How the EU can increase public support for the EU through spending

Public support is central to the functioning of the European Union. Yet over the past decades, the EU has become increasingly publicly contested, severely limiting its ability to solve problems effectively. A growing number of academics and policy-makers have become interested in public support towards the EU, however, we know little about what the EU itself can do to shape public support.

In two recent studies in the European Journal of Political Research and European Union Politics, we examine when, how, and why the EU is able to shape public support for the EU through its spending policies. The answer to these questions is critical to our understanding of the determinants of public support for the EU, the ability of the EU to legitimise itself through public policies, and the controversy about fiscal redistribution through the EU budget that is now taking place.

People who live in regions that receive high levels of EU funding might be expected to have more positive attitudes toward the EU. However, our studies show that this relationship is not as simple as it might appear. First, effects of EU funding on public support are greater among people with a European rather than a national identity as well as those who are more highly educated. Second, a region’s economic needs make a large difference to the effectiveness of EU funding in building public support: where funding meets a clearly defined need for the local population it has a far more positive effect.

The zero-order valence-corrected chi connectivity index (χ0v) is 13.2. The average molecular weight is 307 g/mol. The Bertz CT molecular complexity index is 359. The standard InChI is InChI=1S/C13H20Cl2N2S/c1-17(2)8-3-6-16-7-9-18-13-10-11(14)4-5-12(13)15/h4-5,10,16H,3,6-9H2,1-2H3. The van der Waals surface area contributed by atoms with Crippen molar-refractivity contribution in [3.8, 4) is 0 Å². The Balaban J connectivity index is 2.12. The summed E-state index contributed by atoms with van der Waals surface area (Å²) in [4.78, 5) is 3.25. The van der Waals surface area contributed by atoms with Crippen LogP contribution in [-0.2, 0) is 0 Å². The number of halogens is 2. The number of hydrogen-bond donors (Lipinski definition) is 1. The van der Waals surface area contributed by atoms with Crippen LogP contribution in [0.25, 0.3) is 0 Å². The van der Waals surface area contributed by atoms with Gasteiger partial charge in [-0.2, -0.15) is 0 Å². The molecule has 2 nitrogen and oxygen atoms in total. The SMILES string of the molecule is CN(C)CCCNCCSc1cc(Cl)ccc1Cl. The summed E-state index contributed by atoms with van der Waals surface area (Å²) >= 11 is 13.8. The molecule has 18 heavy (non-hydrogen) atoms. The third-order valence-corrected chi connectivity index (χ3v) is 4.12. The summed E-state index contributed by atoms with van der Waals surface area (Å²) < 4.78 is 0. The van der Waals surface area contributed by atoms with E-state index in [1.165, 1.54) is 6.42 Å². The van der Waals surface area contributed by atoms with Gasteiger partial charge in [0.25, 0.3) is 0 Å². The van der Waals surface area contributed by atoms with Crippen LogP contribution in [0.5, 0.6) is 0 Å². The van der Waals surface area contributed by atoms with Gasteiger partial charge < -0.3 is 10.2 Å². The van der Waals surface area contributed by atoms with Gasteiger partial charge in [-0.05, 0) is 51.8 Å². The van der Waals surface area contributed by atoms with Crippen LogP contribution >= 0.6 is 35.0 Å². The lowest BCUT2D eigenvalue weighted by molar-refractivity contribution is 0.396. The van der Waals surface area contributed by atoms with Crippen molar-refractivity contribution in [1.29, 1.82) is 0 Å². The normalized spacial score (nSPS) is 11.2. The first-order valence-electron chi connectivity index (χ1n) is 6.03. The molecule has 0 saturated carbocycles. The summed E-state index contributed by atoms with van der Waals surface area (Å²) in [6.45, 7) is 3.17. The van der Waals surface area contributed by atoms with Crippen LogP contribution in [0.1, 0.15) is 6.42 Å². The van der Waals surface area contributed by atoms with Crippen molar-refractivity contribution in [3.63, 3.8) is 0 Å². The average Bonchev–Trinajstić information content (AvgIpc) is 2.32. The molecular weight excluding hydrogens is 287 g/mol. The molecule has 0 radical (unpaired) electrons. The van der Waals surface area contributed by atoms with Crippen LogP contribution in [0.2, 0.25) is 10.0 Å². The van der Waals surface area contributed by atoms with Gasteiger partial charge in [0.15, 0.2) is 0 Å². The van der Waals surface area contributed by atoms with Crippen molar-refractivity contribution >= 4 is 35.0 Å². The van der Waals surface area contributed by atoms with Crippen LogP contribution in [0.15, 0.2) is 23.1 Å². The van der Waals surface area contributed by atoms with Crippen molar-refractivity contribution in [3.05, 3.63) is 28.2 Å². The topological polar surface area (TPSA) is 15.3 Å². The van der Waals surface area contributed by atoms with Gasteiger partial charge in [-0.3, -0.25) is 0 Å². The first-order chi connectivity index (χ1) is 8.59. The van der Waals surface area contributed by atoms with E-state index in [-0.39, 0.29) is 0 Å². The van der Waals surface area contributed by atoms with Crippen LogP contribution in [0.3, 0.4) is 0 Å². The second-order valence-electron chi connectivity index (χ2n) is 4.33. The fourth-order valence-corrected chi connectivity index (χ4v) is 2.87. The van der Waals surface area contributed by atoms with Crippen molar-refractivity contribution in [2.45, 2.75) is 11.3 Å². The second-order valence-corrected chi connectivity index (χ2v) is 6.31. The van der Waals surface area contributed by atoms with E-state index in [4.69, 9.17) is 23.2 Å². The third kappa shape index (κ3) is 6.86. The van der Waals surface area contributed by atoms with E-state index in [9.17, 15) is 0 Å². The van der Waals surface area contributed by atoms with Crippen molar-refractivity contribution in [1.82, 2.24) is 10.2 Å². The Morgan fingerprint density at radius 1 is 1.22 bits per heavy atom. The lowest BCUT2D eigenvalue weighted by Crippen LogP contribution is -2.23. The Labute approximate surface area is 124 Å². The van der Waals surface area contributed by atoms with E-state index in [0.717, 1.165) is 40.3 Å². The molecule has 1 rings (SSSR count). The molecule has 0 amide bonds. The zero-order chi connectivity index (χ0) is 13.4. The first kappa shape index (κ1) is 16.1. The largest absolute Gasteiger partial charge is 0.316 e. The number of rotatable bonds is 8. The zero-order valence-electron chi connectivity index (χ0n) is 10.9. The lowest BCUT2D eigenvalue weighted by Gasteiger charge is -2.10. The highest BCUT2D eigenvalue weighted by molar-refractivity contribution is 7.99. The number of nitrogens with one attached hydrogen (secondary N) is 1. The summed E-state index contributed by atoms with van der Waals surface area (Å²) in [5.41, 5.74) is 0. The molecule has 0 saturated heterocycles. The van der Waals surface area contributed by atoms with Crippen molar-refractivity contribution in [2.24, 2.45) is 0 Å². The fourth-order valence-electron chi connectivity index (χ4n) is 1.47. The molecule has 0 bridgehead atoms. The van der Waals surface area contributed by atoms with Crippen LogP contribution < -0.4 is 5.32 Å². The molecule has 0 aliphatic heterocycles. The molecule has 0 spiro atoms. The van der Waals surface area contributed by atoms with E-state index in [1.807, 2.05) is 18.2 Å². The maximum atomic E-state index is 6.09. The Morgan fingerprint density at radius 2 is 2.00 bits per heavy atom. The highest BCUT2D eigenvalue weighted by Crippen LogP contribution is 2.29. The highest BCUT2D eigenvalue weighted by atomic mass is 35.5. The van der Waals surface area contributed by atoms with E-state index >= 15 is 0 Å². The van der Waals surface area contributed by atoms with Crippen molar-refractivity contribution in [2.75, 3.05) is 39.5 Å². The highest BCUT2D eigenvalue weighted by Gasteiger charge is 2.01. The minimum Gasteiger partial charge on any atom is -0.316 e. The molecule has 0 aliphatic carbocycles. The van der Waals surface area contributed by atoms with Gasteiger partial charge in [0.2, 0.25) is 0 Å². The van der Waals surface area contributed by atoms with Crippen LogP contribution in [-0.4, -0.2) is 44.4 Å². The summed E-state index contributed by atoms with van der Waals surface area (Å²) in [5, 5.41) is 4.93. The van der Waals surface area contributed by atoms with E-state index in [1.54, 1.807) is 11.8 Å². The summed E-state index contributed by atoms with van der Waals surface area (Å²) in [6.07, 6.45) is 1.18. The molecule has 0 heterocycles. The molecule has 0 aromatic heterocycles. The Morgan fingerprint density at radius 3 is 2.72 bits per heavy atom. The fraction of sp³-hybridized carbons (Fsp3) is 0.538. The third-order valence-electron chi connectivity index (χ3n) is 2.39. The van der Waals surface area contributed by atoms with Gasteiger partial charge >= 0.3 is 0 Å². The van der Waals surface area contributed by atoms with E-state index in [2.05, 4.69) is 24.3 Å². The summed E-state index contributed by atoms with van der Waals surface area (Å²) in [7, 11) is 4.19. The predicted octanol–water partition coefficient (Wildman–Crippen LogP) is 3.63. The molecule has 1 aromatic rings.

Taken together, our findings make two contributions. First, they mark an important advance on existing scholarly research. Economic theories of support for the EU need to be substantially refined to identify the impact of distributional consequences or economic benefits on attitudes toward the EU. Second, it is useful for policymakers to know that the EU is found to be able to shore up public support in its institutions through spending policies – but only if spending is needs-based.

Reference: All spending is not equal: European Union public spending, policy feedback and citizens’ support for the EU;European journal of political research (2017).

Authors: Lisa Maria Dellmuth, Associate Professor of International Relations at Stockholm University and Adam William Chalmers, Lecturer of European Political Economy at King’s College London. 

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